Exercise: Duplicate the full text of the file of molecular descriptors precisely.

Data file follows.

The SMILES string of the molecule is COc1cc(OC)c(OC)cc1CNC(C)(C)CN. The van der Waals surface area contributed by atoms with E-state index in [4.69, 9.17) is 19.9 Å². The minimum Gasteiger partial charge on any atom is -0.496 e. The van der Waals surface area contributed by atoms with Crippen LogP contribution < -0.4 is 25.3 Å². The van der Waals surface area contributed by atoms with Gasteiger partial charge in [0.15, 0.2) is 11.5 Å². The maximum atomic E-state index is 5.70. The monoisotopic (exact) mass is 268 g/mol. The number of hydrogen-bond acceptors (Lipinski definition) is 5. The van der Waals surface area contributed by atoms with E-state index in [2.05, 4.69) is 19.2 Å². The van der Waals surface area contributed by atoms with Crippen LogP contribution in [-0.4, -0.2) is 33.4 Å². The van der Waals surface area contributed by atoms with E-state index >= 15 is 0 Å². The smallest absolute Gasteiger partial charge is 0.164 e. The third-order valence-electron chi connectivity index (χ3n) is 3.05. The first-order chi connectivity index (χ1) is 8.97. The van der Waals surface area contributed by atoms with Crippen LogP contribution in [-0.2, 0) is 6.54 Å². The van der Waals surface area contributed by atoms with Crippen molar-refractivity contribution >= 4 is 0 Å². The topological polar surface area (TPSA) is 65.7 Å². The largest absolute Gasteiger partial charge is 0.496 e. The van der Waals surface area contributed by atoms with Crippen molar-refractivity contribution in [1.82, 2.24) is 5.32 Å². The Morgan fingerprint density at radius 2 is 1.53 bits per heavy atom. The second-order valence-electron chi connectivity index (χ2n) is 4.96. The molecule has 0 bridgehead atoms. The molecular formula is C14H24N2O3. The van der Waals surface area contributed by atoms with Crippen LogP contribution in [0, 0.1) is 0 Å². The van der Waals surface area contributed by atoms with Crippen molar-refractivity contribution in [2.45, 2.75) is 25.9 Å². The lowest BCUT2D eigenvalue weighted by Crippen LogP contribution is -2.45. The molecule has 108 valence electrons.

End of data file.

The SMILES string of the molecule is COc1cc(OC)c(OC)cc1CNC(C)(C)CN. The van der Waals surface area contributed by atoms with E-state index in [4.69, 9.17) is 19.9 Å². The minimum Gasteiger partial charge on any atom is -0.496 e. The van der Waals surface area contributed by atoms with Crippen LogP contribution < -0.4 is 25.3 Å². The van der Waals surface area contributed by atoms with Gasteiger partial charge in [0.15, 0.2) is 11.5 Å². The maximum atomic E-state index is 5.70. The monoisotopic (exact) mass is 268 g/mol. The number of hydrogen-bond acceptors (Lipinski definition) is 5. The van der Waals surface area contributed by atoms with E-state index in [2.05, 4.69) is 19.2 Å². The van der Waals surface area contributed by atoms with Crippen LogP contribution in [-0.4, -0.2) is 33.4 Å². The van der Waals surface area contributed by atoms with E-state index >= 15 is 0 Å². The smallest absolute Gasteiger partial charge is 0.164 e. The third-order valence-electron chi connectivity index (χ3n) is 3.05. The first-order chi connectivity index (χ1) is 8.97. The van der Waals surface area contributed by atoms with Crippen LogP contribution in [-0.2, 0) is 6.54 Å². The van der Waals surface area contributed by atoms with Crippen molar-refractivity contribution >= 4 is 0 Å². The topological polar surface area (TPSA) is 65.7 Å². The largest absolute Gasteiger partial charge is 0.496 e. The van der Waals surface area contributed by atoms with Crippen molar-refractivity contribution in [1.82, 2.24) is 5.32 Å². The Morgan fingerprint density at radius 2 is 1.53 bits per heavy atom. The second-order valence-electron chi connectivity index (χ2n) is 4.96. The molecule has 0 bridgehead atoms. The molecular formula is C14H24N2O3. The van der Waals surface area contributed by atoms with Crippen LogP contribution in [0, 0.1) is 0 Å². The van der Waals surface area contributed by atoms with Crippen molar-refractivity contribution in [2.45, 2.75) is 25.9 Å². The lowest BCUT2D eigenvalue weighted by Crippen LogP contribution is -2.45. The molecule has 108 valence electrons.